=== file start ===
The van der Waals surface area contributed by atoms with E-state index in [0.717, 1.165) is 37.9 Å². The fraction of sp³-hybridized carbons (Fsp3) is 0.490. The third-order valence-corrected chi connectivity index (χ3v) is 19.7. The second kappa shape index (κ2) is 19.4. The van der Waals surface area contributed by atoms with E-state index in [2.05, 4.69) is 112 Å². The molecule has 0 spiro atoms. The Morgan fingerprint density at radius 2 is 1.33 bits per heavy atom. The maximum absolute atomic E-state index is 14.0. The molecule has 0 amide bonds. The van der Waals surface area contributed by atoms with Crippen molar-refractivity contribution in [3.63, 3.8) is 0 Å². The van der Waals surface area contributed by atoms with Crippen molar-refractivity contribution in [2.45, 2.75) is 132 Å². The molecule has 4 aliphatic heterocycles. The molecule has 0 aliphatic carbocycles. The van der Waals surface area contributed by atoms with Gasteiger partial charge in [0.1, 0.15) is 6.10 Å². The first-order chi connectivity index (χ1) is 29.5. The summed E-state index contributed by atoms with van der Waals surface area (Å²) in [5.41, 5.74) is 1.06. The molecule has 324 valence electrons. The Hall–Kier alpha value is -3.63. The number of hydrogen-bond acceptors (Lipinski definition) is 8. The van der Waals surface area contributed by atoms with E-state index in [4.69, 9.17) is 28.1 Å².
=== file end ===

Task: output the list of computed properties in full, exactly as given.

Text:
The van der Waals surface area contributed by atoms with E-state index in [0.717, 1.165) is 37.9 Å². The fraction of sp³-hybridized carbons (Fsp3) is 0.490. The third-order valence-corrected chi connectivity index (χ3v) is 19.7. The second kappa shape index (κ2) is 19.4. The van der Waals surface area contributed by atoms with E-state index in [2.05, 4.69) is 112 Å². The molecule has 0 spiro atoms. The Morgan fingerprint density at radius 2 is 1.33 bits per heavy atom. The maximum absolute atomic E-state index is 14.0. The molecule has 0 amide bonds. The van der Waals surface area contributed by atoms with Crippen molar-refractivity contribution in [3.63, 3.8) is 0 Å². The van der Waals surface area contributed by atoms with Crippen molar-refractivity contribution in [2.45, 2.75) is 132 Å². The molecule has 4 aliphatic heterocycles. The molecule has 0 aliphatic carbocycles. The van der Waals surface area contributed by atoms with Gasteiger partial charge in [0.1, 0.15) is 6.10 Å². The first-order chi connectivity index (χ1) is 29.5. The summed E-state index contributed by atoms with van der Waals surface area (Å²) in [5.41, 5.74) is 1.06. The molecule has 324 valence electrons. The Hall–Kier alpha value is -3.63. The number of hydrogen-bond acceptors (Lipinski definition) is 8. The van der Waals surface area contributed by atoms with E-state index in [4.69, 9.17) is 28.1 Å².